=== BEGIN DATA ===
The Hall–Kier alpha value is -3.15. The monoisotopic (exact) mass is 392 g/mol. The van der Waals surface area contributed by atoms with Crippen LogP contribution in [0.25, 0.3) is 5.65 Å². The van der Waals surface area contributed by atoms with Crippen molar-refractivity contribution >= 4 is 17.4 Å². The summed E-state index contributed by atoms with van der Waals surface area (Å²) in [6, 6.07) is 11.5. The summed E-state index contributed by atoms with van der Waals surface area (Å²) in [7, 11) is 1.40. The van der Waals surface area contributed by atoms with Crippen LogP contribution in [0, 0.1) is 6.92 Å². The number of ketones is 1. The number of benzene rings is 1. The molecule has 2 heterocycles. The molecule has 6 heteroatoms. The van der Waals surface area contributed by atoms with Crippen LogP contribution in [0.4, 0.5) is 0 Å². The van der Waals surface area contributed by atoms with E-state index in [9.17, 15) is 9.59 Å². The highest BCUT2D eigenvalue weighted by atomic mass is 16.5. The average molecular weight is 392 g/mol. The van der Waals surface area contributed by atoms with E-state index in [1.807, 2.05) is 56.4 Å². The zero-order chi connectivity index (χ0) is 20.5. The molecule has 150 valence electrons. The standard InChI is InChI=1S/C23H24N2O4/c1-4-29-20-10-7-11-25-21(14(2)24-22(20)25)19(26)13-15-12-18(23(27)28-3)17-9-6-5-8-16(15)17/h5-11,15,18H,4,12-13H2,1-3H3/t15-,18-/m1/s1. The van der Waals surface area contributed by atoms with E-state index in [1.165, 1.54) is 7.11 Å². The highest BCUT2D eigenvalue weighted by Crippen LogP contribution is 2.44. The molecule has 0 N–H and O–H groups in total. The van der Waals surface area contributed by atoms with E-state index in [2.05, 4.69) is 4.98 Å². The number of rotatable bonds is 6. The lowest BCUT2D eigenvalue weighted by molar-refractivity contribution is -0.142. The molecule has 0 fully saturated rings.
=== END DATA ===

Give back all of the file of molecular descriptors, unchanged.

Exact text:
The Hall–Kier alpha value is -3.15. The monoisotopic (exact) mass is 392 g/mol. The van der Waals surface area contributed by atoms with Crippen LogP contribution in [0.25, 0.3) is 5.65 Å². The van der Waals surface area contributed by atoms with Crippen molar-refractivity contribution >= 4 is 17.4 Å². The summed E-state index contributed by atoms with van der Waals surface area (Å²) in [6, 6.07) is 11.5. The summed E-state index contributed by atoms with van der Waals surface area (Å²) in [7, 11) is 1.40. The van der Waals surface area contributed by atoms with Crippen LogP contribution in [0, 0.1) is 6.92 Å². The number of ketones is 1. The number of benzene rings is 1. The molecule has 2 heterocycles. The molecule has 6 heteroatoms. The van der Waals surface area contributed by atoms with Crippen LogP contribution in [0.4, 0.5) is 0 Å². The van der Waals surface area contributed by atoms with E-state index in [9.17, 15) is 9.59 Å². The highest BCUT2D eigenvalue weighted by atomic mass is 16.5. The average molecular weight is 392 g/mol. The van der Waals surface area contributed by atoms with E-state index in [1.807, 2.05) is 56.4 Å². The zero-order chi connectivity index (χ0) is 20.5. The molecule has 150 valence electrons. The standard InChI is InChI=1S/C23H24N2O4/c1-4-29-20-10-7-11-25-21(14(2)24-22(20)25)19(26)13-15-12-18(23(27)28-3)17-9-6-5-8-16(15)17/h5-11,15,18H,4,12-13H2,1-3H3/t15-,18-/m1/s1. The van der Waals surface area contributed by atoms with E-state index in [1.165, 1.54) is 7.11 Å². The highest BCUT2D eigenvalue weighted by Crippen LogP contribution is 2.44. The molecule has 0 N–H and O–H groups in total. The van der Waals surface area contributed by atoms with E-state index in [2.05, 4.69) is 4.98 Å². The number of rotatable bonds is 6. The lowest BCUT2D eigenvalue weighted by molar-refractivity contribution is -0.142. The molecule has 0 fully saturated rings.